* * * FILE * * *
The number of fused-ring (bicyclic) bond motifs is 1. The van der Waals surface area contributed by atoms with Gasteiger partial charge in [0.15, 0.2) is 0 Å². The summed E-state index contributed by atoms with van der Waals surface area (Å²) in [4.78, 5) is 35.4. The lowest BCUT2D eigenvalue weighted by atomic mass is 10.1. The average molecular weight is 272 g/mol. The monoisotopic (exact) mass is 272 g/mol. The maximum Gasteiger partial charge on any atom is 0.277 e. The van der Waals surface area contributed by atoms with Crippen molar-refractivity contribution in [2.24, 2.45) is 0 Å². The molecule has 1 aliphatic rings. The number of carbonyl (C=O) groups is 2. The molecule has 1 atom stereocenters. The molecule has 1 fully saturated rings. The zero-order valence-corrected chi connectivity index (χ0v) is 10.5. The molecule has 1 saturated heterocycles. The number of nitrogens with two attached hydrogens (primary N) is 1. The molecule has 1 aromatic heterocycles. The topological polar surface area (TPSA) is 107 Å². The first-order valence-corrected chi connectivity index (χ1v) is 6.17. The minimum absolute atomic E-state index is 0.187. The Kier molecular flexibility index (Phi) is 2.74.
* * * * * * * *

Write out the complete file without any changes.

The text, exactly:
The number of fused-ring (bicyclic) bond motifs is 1. The van der Waals surface area contributed by atoms with Gasteiger partial charge in [0.15, 0.2) is 0 Å². The summed E-state index contributed by atoms with van der Waals surface area (Å²) in [4.78, 5) is 35.4. The lowest BCUT2D eigenvalue weighted by atomic mass is 10.1. The average molecular weight is 272 g/mol. The monoisotopic (exact) mass is 272 g/mol. The maximum Gasteiger partial charge on any atom is 0.277 e. The van der Waals surface area contributed by atoms with Crippen molar-refractivity contribution in [2.24, 2.45) is 0 Å². The molecule has 1 aliphatic rings. The number of carbonyl (C=O) groups is 2. The molecule has 1 atom stereocenters. The molecule has 1 fully saturated rings. The zero-order valence-corrected chi connectivity index (χ0v) is 10.5. The molecule has 1 saturated heterocycles. The number of nitrogens with two attached hydrogens (primary N) is 1. The molecule has 1 aromatic heterocycles. The topological polar surface area (TPSA) is 107 Å². The first-order valence-corrected chi connectivity index (χ1v) is 6.17. The minimum absolute atomic E-state index is 0.187. The Kier molecular flexibility index (Phi) is 2.74.